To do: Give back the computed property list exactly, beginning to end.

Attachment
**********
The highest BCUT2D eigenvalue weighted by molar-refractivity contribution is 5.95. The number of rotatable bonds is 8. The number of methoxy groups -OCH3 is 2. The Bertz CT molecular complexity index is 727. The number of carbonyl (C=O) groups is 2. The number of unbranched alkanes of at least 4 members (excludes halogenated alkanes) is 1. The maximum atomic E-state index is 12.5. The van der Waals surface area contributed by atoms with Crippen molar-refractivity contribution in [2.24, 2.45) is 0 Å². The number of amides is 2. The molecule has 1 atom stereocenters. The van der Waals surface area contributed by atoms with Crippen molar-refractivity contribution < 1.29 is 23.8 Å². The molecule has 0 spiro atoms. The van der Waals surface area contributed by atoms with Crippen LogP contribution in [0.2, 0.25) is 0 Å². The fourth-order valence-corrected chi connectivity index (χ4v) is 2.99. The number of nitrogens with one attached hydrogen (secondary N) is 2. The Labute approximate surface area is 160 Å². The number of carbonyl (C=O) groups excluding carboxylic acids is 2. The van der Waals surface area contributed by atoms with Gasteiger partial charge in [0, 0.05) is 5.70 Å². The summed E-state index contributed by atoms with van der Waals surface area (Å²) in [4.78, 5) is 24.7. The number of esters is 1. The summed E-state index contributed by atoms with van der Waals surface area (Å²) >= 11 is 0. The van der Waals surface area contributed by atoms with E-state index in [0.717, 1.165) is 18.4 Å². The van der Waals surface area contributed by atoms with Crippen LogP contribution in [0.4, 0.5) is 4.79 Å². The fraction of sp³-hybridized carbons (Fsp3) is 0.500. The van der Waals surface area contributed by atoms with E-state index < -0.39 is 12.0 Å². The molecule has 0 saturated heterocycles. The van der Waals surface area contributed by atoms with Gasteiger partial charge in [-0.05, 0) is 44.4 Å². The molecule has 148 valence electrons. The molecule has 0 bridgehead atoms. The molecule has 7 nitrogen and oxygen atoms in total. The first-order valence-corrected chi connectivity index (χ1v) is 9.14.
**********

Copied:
The highest BCUT2D eigenvalue weighted by molar-refractivity contribution is 5.95. The number of rotatable bonds is 8. The number of methoxy groups -OCH3 is 2. The Bertz CT molecular complexity index is 727. The number of carbonyl (C=O) groups is 2. The number of unbranched alkanes of at least 4 members (excludes halogenated alkanes) is 1. The maximum atomic E-state index is 12.5. The van der Waals surface area contributed by atoms with Crippen molar-refractivity contribution in [2.24, 2.45) is 0 Å². The number of amides is 2. The molecule has 1 atom stereocenters. The van der Waals surface area contributed by atoms with Crippen molar-refractivity contribution < 1.29 is 23.8 Å². The molecule has 0 spiro atoms. The van der Waals surface area contributed by atoms with Crippen LogP contribution in [0.2, 0.25) is 0 Å². The fourth-order valence-corrected chi connectivity index (χ4v) is 2.99. The number of nitrogens with one attached hydrogen (secondary N) is 2. The Labute approximate surface area is 160 Å². The number of carbonyl (C=O) groups excluding carboxylic acids is 2. The van der Waals surface area contributed by atoms with Gasteiger partial charge in [0, 0.05) is 5.70 Å². The summed E-state index contributed by atoms with van der Waals surface area (Å²) in [4.78, 5) is 24.7. The number of esters is 1. The summed E-state index contributed by atoms with van der Waals surface area (Å²) >= 11 is 0. The van der Waals surface area contributed by atoms with E-state index in [0.717, 1.165) is 18.4 Å². The van der Waals surface area contributed by atoms with Crippen LogP contribution in [0.4, 0.5) is 4.79 Å². The fraction of sp³-hybridized carbons (Fsp3) is 0.500. The van der Waals surface area contributed by atoms with E-state index < -0.39 is 12.0 Å². The molecule has 0 saturated heterocycles. The van der Waals surface area contributed by atoms with Gasteiger partial charge in [-0.05, 0) is 44.4 Å². The molecule has 148 valence electrons. The molecule has 0 bridgehead atoms. The molecule has 7 nitrogen and oxygen atoms in total. The first-order valence-corrected chi connectivity index (χ1v) is 9.14.